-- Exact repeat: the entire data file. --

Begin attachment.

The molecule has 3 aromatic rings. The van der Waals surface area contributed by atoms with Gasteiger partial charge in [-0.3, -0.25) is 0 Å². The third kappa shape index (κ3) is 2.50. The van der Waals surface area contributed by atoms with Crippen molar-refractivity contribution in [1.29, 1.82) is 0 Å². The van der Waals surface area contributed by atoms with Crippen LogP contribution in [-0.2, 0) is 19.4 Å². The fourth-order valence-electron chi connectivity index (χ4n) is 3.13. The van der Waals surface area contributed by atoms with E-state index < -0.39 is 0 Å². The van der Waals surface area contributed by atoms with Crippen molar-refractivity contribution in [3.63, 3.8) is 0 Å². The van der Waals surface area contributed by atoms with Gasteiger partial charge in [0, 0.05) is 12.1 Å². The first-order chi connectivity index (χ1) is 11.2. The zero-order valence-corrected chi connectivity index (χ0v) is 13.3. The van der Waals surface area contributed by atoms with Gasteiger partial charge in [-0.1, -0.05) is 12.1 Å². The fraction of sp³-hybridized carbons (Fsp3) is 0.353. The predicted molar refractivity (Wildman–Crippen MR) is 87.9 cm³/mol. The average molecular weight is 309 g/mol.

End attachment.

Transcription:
The molecule has 3 aromatic rings. The van der Waals surface area contributed by atoms with Gasteiger partial charge in [-0.3, -0.25) is 0 Å². The third kappa shape index (κ3) is 2.50. The van der Waals surface area contributed by atoms with Crippen molar-refractivity contribution in [1.29, 1.82) is 0 Å². The van der Waals surface area contributed by atoms with Crippen LogP contribution in [-0.2, 0) is 19.4 Å². The fourth-order valence-electron chi connectivity index (χ4n) is 3.13. The van der Waals surface area contributed by atoms with E-state index < -0.39 is 0 Å². The van der Waals surface area contributed by atoms with Crippen molar-refractivity contribution in [3.63, 3.8) is 0 Å². The van der Waals surface area contributed by atoms with Gasteiger partial charge in [0, 0.05) is 12.1 Å². The first-order chi connectivity index (χ1) is 11.2. The zero-order valence-corrected chi connectivity index (χ0v) is 13.3. The van der Waals surface area contributed by atoms with Gasteiger partial charge in [-0.1, -0.05) is 12.1 Å². The fraction of sp³-hybridized carbons (Fsp3) is 0.353. The predicted molar refractivity (Wildman–Crippen MR) is 87.9 cm³/mol. The average molecular weight is 309 g/mol.